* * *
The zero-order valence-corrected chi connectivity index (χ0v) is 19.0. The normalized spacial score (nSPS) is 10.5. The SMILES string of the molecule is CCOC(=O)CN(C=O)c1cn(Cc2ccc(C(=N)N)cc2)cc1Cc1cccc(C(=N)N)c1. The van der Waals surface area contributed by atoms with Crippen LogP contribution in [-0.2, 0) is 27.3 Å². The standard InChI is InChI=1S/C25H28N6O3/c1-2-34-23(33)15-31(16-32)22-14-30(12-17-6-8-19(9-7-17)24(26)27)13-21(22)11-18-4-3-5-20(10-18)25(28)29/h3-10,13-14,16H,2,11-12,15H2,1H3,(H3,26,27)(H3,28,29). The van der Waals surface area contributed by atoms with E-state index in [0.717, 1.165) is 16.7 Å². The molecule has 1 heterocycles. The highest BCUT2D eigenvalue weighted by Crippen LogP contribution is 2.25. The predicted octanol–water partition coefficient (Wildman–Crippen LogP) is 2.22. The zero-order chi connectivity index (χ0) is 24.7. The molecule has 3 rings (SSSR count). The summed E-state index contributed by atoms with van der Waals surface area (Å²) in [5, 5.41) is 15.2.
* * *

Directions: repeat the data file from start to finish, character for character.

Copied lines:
The zero-order valence-corrected chi connectivity index (χ0v) is 19.0. The normalized spacial score (nSPS) is 10.5. The SMILES string of the molecule is CCOC(=O)CN(C=O)c1cn(Cc2ccc(C(=N)N)cc2)cc1Cc1cccc(C(=N)N)c1. The van der Waals surface area contributed by atoms with Crippen LogP contribution in [-0.2, 0) is 27.3 Å². The standard InChI is InChI=1S/C25H28N6O3/c1-2-34-23(33)15-31(16-32)22-14-30(12-17-6-8-19(9-7-17)24(26)27)13-21(22)11-18-4-3-5-20(10-18)25(28)29/h3-10,13-14,16H,2,11-12,15H2,1H3,(H3,26,27)(H3,28,29). The van der Waals surface area contributed by atoms with E-state index in [0.717, 1.165) is 16.7 Å². The molecule has 1 heterocycles. The highest BCUT2D eigenvalue weighted by Crippen LogP contribution is 2.25. The predicted octanol–water partition coefficient (Wildman–Crippen LogP) is 2.22. The zero-order chi connectivity index (χ0) is 24.7. The molecule has 3 rings (SSSR count). The summed E-state index contributed by atoms with van der Waals surface area (Å²) in [5, 5.41) is 15.2.